ARC FLASH LABELING OF INDUSTRIAL CONTROL PANELS AND HVAC EQUIPMENT

engineerintraining12

Senior Member
Location
Saint Louis
That statement can be true for any piece of equipment with an arcing fault. An arcing fault can be very destructive with molten metal being airborne. So unless the piece of equipment is designed and tested as arc resistant, based on the statement above, an arc flash label should not be installed on any piece of equipment as one does not know what is going to happen.
Do you provide arc flash labels for equipment that is over-dutied? From what I gather, the consensus is to flag the equipment and provide suggestions for remedial action, possibly including upgrade or replacement of the affected equipment in order to comply with the NEC and NFPA 70E.
 

jim dungar

Moderator
Staff member
Location
Wisconsin
Occupation
Retired Electrical Engineer - Power Systems
Do you provide arc flash labels for equipment that is over-dutied? From what I gather, the consensus is to flag the equipment and provide suggestions for remedial action, possibly including upgrade or replacement of the affected equipment in order to comply with the NEC and NFPA 70E.
I provided labels.
I flagged overdutied protective devices, per NEC 110.09.
I flagged overdutied equipment per NEC 110.10.
It was not my place to dictate work practices to a customer.

A protective device AIC is based on the short circuit current available at its line side terminals. Being overdutied may have no or little impact on its ability to clear a downstream fault and therefore impact a downstream incident energy.

A piece of equipment that has an insufficient SCCR means it is likely going to be damaged by a large enough fault current, although arcing fault event is also likely to cause damage, especially with a high incident energy level.
 

petersonra

Senior Member
Location
Northern illinois
Occupation
engineer
I think you should label the control panels with the SCCR (including any that you assume to be 5 kA), what you calculated the available SCC to be, and the incident energy at the enclosure (along with the required PPE).

These are three separate items that are only somewhat related.

You might also want to label any control panels where the available SCC exceeds the SCCR as potentially dangerous due to this situation that you are calling "over dutied". I would not get real excited about it though. In the real world the calculated available SCC often exceeds the real SCC by a lot, and in most cases these things have been around a long time without it being an issue.

I would focus remediation efforts on cases where there is a really serious safety issue. Otherwise they will get overwhelmed with the scale of the problem and probably do nothing.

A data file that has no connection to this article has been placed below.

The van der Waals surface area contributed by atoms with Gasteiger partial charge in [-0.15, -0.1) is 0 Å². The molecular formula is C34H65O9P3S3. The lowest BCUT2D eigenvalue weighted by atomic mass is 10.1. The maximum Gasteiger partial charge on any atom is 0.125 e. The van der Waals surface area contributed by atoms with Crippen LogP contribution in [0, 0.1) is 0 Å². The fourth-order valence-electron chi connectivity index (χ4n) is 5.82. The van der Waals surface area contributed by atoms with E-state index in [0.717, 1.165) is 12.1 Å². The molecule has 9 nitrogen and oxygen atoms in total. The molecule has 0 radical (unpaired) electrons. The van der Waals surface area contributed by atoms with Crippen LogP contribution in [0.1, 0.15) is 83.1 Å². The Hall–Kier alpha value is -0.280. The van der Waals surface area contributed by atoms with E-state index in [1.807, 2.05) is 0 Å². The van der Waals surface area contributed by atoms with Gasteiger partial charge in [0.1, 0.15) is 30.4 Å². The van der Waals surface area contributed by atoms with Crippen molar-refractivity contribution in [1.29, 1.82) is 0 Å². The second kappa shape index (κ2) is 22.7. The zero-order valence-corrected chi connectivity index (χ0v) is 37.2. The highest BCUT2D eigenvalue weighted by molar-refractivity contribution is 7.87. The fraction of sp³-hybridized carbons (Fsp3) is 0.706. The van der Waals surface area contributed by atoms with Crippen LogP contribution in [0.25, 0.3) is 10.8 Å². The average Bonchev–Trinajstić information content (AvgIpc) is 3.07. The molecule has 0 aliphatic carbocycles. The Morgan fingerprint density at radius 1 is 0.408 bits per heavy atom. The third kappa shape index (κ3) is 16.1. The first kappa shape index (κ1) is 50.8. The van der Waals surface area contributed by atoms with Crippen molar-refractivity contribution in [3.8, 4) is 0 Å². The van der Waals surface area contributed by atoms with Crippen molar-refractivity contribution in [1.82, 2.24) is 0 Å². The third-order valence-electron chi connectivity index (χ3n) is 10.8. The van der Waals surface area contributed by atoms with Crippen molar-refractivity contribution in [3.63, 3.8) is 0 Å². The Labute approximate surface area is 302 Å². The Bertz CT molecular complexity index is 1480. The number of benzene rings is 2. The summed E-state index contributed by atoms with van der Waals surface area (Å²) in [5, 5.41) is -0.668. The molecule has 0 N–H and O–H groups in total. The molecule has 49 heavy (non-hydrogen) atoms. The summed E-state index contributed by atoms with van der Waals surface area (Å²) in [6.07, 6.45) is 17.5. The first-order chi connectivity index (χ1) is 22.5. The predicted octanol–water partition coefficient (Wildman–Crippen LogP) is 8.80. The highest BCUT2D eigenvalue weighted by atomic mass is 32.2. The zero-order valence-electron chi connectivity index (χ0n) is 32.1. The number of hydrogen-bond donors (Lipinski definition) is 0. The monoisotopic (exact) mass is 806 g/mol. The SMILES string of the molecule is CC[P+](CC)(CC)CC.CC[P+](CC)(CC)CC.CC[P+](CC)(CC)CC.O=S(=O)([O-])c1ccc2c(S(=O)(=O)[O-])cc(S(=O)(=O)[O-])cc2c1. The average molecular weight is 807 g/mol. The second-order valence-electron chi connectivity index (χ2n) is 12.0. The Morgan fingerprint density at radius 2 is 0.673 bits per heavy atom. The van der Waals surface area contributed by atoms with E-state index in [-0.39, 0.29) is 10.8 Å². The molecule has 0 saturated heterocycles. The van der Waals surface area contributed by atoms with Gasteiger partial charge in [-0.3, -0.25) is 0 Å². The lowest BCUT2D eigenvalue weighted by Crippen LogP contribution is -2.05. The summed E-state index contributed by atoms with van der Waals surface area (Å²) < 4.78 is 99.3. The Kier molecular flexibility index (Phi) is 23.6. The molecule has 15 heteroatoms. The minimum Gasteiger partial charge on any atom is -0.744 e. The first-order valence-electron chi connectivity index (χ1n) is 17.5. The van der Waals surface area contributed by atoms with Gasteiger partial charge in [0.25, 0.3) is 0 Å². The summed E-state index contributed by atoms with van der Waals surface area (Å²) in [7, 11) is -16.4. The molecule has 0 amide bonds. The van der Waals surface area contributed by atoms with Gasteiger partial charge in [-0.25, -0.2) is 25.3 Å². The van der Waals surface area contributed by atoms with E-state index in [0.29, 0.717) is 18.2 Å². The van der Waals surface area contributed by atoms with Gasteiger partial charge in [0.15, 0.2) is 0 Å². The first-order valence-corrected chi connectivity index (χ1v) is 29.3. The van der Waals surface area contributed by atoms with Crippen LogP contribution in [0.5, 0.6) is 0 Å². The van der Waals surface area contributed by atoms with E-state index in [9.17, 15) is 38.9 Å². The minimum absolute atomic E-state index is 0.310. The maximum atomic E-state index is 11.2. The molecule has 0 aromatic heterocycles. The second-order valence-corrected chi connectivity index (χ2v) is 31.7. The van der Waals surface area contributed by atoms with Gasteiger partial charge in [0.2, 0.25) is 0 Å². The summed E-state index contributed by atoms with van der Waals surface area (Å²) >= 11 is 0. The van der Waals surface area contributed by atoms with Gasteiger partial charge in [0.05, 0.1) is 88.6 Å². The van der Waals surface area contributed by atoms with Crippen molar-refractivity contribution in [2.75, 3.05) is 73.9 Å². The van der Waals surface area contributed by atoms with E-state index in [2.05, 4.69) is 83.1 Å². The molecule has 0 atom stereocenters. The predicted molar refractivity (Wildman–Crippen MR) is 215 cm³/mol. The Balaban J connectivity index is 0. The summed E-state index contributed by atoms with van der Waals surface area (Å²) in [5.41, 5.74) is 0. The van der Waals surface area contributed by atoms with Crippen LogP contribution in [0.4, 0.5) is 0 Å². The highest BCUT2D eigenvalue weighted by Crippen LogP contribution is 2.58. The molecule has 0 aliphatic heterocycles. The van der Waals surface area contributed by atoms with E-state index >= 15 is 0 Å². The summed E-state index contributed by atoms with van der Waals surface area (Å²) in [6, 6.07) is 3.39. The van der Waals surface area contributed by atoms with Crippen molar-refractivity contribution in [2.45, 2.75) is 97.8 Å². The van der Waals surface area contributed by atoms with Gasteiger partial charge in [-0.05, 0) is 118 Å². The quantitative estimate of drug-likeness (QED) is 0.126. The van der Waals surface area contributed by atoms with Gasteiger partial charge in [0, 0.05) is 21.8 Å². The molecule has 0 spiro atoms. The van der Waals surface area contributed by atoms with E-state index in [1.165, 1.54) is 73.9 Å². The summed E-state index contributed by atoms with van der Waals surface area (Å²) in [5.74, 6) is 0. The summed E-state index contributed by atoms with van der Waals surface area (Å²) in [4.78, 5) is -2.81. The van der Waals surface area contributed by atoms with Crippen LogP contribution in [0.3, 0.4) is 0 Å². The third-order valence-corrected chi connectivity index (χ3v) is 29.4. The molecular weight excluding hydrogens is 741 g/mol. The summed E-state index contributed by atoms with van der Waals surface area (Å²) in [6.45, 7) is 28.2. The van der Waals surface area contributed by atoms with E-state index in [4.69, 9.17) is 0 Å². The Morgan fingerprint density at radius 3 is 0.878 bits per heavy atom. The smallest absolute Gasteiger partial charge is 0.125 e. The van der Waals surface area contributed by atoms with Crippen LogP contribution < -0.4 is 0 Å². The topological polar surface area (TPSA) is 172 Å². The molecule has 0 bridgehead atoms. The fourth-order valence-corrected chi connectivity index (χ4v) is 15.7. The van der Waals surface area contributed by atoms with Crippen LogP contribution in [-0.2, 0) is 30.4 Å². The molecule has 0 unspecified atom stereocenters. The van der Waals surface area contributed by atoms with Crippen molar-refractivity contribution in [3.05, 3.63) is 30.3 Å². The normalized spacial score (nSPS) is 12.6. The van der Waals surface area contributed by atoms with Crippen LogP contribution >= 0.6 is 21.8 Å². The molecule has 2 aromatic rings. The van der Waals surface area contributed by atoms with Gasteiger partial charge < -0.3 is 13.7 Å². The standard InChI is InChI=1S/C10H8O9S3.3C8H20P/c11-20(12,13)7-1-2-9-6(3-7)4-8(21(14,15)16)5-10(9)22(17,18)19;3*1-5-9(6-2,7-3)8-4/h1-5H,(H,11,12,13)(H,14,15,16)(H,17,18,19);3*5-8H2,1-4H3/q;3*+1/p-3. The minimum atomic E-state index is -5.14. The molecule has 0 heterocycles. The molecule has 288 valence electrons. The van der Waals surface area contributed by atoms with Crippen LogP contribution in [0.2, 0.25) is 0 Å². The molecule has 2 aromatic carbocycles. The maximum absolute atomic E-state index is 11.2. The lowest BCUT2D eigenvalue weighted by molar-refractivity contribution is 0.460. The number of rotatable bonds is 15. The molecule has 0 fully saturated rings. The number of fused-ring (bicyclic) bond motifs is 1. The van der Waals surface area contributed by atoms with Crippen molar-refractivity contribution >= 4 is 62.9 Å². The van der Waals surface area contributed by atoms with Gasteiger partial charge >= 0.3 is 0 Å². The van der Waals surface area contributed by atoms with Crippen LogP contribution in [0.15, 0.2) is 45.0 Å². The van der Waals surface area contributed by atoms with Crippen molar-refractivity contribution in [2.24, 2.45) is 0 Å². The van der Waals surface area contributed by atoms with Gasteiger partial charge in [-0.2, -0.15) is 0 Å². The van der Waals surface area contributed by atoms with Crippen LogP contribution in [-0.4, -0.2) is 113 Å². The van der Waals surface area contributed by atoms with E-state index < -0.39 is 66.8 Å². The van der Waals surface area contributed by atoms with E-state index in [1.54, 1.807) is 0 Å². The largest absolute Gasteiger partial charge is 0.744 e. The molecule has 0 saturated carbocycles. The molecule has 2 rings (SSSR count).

You may find when you start looking that a fair number of the control panels are not as unsafe as you think. Some of these control panels may have been around since long before anyone even thought of requiring a SCCR.

A typical way of handling SCCR of control panels back in the 1980s was to put in current limiting fuses and call it good. that would never fly today but it was a common practice back then and it is not like a crap load of control panels exploded.
 

wbdvt

Senior Member
Location
Rutland, VT, USA
Occupation
Electrical Engineer, PE
Do you provide arc flash labels for equipment that is over-dutied? From what I gather, the consensus is to flag the equipment and provide suggestions for remedial action, possibly including upgrade or replacement of the affected equipment in order to comply with the NEC and NFPA 70E.
For equipment where the bolted fault current exceeds it's SCCR, I do label that equipment with the incident energy level for that equipment as that is not going to change based on the SCCR of the equipment. You will have the same arc flash hazard at that location whether the SCCR is exceeded or not.

For OCPD where the AIC rating is exceeded, I ignore those devices in my analyzes and use the next upstream device. This results in, usually, a much higher IE level on the downstream equipment being protected by this device. This usually gets people to replace the OCPD's that are overdutied.

My report flags all over-dutied equipment and I provide recommendations to resolve the issues.

Note that overdutied equipment is also a violation of OSHA 1910.303 and this will sometimes get more attention than being in violation of the NEC
 
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